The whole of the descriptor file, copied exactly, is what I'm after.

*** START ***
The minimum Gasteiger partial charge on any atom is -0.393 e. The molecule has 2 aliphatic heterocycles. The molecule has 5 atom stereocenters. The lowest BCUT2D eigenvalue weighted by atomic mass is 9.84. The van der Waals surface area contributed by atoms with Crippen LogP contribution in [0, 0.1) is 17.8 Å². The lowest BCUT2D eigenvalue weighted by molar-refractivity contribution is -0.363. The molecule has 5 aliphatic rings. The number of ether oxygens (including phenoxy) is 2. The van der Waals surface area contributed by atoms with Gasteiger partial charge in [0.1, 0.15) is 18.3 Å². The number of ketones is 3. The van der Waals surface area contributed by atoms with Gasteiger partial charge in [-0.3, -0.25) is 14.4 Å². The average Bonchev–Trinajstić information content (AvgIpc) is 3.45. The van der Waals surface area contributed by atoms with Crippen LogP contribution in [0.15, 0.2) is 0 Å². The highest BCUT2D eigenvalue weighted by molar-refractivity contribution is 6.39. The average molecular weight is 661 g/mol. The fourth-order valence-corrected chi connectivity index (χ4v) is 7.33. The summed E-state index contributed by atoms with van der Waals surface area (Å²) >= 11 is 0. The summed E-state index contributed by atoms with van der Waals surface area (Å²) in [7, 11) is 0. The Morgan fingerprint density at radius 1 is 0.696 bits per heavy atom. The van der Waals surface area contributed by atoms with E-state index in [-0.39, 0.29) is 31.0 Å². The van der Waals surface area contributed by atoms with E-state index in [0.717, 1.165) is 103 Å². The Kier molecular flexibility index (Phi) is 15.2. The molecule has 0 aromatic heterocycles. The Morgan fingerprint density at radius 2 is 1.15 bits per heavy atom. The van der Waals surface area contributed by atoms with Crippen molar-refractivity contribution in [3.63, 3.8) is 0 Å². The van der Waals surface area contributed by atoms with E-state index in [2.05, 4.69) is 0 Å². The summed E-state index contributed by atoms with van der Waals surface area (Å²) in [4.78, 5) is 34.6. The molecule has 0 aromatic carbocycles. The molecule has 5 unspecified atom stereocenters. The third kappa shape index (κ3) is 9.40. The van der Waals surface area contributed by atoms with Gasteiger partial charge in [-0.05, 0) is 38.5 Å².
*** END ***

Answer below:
The minimum Gasteiger partial charge on any atom is -0.393 e. The molecule has 2 aliphatic heterocycles. The molecule has 5 atom stereocenters. The lowest BCUT2D eigenvalue weighted by atomic mass is 9.84. The van der Waals surface area contributed by atoms with Crippen LogP contribution in [0, 0.1) is 17.8 Å². The lowest BCUT2D eigenvalue weighted by molar-refractivity contribution is -0.363. The molecule has 5 aliphatic rings. The number of ether oxygens (including phenoxy) is 2. The van der Waals surface area contributed by atoms with Gasteiger partial charge in [0.1, 0.15) is 18.3 Å². The number of ketones is 3. The van der Waals surface area contributed by atoms with Gasteiger partial charge in [-0.3, -0.25) is 14.4 Å². The average Bonchev–Trinajstić information content (AvgIpc) is 3.45. The van der Waals surface area contributed by atoms with Crippen LogP contribution in [0.15, 0.2) is 0 Å². The highest BCUT2D eigenvalue weighted by molar-refractivity contribution is 6.39. The average molecular weight is 661 g/mol. The fourth-order valence-corrected chi connectivity index (χ4v) is 7.33. The summed E-state index contributed by atoms with van der Waals surface area (Å²) >= 11 is 0. The summed E-state index contributed by atoms with van der Waals surface area (Å²) in [7, 11) is 0. The Morgan fingerprint density at radius 1 is 0.696 bits per heavy atom. The van der Waals surface area contributed by atoms with E-state index in [-0.39, 0.29) is 31.0 Å². The van der Waals surface area contributed by atoms with E-state index in [0.717, 1.165) is 103 Å². The Kier molecular flexibility index (Phi) is 15.2. The molecule has 0 aromatic heterocycles. The Morgan fingerprint density at radius 2 is 1.15 bits per heavy atom. The van der Waals surface area contributed by atoms with Crippen molar-refractivity contribution in [3.63, 3.8) is 0 Å². The van der Waals surface area contributed by atoms with E-state index in [2.05, 4.69) is 0 Å². The summed E-state index contributed by atoms with van der Waals surface area (Å²) in [4.78, 5) is 34.6. The molecule has 0 aromatic carbocycles. The molecule has 5 unspecified atom stereocenters. The third kappa shape index (κ3) is 9.40. The van der Waals surface area contributed by atoms with Gasteiger partial charge in [-0.05, 0) is 38.5 Å².